Architects are meticulous artists. Those considering an architecture major should have both a creative streak and a strong attention to detail. Architecture students should have a firm knowledge of subjects like geometry and physics to create designs that are accurate, safe and functional.

Students considering this major should also enjoy working with others, as a career in architecture involves collaborating with clients, engineers and other architects. Likewise, architecture majors should be able to take criticism well and move forward with designs given certain feedback. Architects typically work long hours, especially to meet deadlines, so architecture majors should be prepared to put in the work – in school and in their professional lives.

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What Can I Do With an Architecture Major?

Accredited architecture degree holders are equipped to enter the workforce once they’re licensed. The requirements for licensure include having an internship or other professional experience, passing the Architect Registration Examination administered by the National Council of Architectural Registration Boards and meeting any state requirements.

Once you can call yourself a licensed architect, you can start your own business or work for an architecture firm, a construction company or the government.

Architectural drafters, who work under architects and use software to design products and specify materials and procedures, require less training. Additionally, city planners often have a background in architecture.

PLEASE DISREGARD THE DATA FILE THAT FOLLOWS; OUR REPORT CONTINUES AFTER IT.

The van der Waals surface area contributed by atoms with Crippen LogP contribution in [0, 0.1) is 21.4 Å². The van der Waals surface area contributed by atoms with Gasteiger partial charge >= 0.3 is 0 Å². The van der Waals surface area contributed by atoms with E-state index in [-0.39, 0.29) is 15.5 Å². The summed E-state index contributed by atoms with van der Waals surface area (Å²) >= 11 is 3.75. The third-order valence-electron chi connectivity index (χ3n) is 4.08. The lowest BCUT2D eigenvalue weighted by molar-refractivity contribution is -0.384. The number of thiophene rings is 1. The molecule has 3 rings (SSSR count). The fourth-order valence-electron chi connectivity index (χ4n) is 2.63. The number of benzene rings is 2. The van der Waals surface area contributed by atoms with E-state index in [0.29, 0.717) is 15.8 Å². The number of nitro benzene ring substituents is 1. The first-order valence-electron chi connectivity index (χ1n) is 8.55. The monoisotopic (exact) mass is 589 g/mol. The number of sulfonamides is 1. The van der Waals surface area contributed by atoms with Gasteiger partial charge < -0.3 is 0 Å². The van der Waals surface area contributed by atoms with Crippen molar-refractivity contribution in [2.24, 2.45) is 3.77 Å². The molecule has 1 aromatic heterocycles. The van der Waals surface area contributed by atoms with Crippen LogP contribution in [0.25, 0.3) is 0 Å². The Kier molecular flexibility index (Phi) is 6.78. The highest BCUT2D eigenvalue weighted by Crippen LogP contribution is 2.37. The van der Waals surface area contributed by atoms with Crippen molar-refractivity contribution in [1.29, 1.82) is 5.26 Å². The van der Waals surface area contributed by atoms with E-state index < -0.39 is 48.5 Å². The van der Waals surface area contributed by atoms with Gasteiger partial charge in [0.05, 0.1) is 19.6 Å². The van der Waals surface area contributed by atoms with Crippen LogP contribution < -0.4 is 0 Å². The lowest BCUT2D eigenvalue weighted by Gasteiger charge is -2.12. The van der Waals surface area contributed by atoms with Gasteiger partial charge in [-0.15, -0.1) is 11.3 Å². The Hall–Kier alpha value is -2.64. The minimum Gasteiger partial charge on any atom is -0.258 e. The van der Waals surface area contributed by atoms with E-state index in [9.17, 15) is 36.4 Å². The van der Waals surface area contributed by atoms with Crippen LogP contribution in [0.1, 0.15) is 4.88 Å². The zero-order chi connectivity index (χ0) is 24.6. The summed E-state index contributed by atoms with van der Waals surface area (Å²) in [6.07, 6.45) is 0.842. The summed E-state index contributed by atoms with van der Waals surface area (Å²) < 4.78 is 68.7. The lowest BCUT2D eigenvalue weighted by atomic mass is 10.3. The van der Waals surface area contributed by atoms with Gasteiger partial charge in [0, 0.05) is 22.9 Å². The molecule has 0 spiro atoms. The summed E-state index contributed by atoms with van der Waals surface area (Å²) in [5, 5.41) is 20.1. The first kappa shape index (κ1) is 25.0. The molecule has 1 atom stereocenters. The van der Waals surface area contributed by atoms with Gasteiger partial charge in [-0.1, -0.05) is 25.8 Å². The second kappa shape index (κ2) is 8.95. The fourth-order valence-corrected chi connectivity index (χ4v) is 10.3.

Schools Offering an Architecture Major

Check out some schools below that offer architecture majors and find the full list of schools here that you can filter and sort.

Cooper Union
New York, NY Location
#1 in Regional Colleges North Featured Ranking
Columbia University
New York, New York Location
#3 in National Universities (tie) Featured Ranking
Wellesley College
Wellesley, MA Location
#3 in National Liberal Arts Colleges (tie) Featured Ranking
Middlebury College
Middlebury, VT Location
#7 in National Liberal Arts Colleges (tie) Featured Ranking
Ithaca College
Ithaca, NY Location
#8 in Regional Universities North (tie) Featured Ranking
Tuskegee University
Tuskegee, AL Location
#25 in Regional Universities South (tie) Featured Ranking

School Name




Featured Ranking

Princeton University   Princeton, NJ   #1 in National Universities
Cooper Union   New York, NY   #1 in Regional Colleges North
Columbia University   New York, New York   #3 in National Universities (tie)
Wellesley College   Wellesley, MA   #3 in National Liberal Arts Colleges (tie)
California Polytechnic State University–San Luis Obispo   San Luis Obispo, CA   #4 in Regional Universities West
Middlebury College   Middlebury, VT   #7 in National Liberal Arts Colleges (tie)
Ithaca College   Ithaca, NY   #8 in Regional Universities North (tie)
Dunwoody College of Technology   Minneapolis, MN   #24 in Regional Colleges Midwest (tie)
Tuskegee University   Tuskegee, AL   #25 in Regional Universities South (tie)
Lawrence Technological University   Southfield, MI   #43 in Regional Universities Midwest (tie)